Siege of DamascusDamascus, Syria
The siege of Damascus (634) lasted from 21 August to 19 September 634 before the city fell to the Rashidun Caliphate. Damascus was the first major city of the Eastern Roman Empire to fall in the Muslim conquest of Syria. The last of the Roman–Persian Wars ended in 628, after Heraclius concluded a successful campaign against the Persians in Mesopotamia. At the same time, Muhammad united the Arabs under the banner of Islam. After his death in 632, Abu Bakr succeeded him as the first Rashidun Caliph. Suppressing several internal revolts, Abu Bakr sought to expand the empire beyond the confines of the Arabian Peninsula.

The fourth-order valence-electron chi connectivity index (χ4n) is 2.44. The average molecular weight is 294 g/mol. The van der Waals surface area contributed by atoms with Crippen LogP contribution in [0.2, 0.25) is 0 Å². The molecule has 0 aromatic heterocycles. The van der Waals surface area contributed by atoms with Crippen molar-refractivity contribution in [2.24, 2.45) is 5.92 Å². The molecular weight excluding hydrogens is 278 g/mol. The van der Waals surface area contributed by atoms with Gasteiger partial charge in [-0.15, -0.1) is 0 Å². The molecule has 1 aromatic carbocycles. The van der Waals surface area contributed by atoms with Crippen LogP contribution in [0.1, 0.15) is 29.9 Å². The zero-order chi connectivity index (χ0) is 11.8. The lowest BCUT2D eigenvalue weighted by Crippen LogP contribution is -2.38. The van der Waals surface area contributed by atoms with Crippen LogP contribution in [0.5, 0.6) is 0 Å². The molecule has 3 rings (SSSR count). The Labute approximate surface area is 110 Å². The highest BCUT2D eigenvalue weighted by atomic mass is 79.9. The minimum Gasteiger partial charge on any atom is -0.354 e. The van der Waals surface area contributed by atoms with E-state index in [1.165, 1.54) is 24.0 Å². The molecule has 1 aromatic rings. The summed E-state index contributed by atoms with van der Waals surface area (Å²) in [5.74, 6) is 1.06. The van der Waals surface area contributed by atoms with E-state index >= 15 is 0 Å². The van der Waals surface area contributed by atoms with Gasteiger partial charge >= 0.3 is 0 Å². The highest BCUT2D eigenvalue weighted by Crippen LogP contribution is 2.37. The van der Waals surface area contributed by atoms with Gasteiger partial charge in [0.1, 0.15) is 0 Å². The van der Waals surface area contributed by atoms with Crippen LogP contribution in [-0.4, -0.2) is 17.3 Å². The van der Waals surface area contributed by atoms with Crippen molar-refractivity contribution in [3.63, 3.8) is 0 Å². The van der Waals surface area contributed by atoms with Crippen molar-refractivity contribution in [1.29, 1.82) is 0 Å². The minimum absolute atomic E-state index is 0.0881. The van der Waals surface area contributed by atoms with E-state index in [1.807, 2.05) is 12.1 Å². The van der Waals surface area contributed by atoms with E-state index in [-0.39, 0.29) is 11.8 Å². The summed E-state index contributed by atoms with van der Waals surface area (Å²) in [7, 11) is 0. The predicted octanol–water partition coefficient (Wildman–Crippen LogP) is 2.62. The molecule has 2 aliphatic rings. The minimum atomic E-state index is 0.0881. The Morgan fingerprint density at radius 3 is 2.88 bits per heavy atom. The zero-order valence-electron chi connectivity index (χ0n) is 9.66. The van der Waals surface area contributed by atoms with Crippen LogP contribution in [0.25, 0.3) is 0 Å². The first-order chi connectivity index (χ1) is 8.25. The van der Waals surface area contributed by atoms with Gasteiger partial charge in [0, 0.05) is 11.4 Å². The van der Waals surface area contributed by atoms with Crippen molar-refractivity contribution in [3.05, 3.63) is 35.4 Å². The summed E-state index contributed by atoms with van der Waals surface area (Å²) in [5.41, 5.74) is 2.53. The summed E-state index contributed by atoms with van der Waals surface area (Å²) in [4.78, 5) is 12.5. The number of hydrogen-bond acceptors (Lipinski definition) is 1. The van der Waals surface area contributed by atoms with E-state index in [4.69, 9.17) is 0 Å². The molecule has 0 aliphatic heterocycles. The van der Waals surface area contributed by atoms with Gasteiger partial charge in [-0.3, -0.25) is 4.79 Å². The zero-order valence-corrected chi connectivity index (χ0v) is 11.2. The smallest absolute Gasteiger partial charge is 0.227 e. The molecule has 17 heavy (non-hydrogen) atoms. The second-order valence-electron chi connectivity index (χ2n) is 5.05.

In April 634, Abu Bakr invaded the Byzantine Empire in the Levant and decisively defeated a Byzantine army at the Battle of Ajnadayn. The Muslim armies marched north and laid siege to Damascus. The city was taken after a monophysite bishop informed Khalid ibn al-Walid, the Muslim commander in chief, that it was possible to breach city walls by attacking a position only lightly defended at night. While Khalid entered the city by assault from the Eastern gate, Thomas, commander of the Byzantine garrison, negotiated a peaceful surrender at the Jabiyah gate with Abu Ubaidah, Khalid's second in command. After the surrender of the city, the commanders disputed the terms of the peace agreement.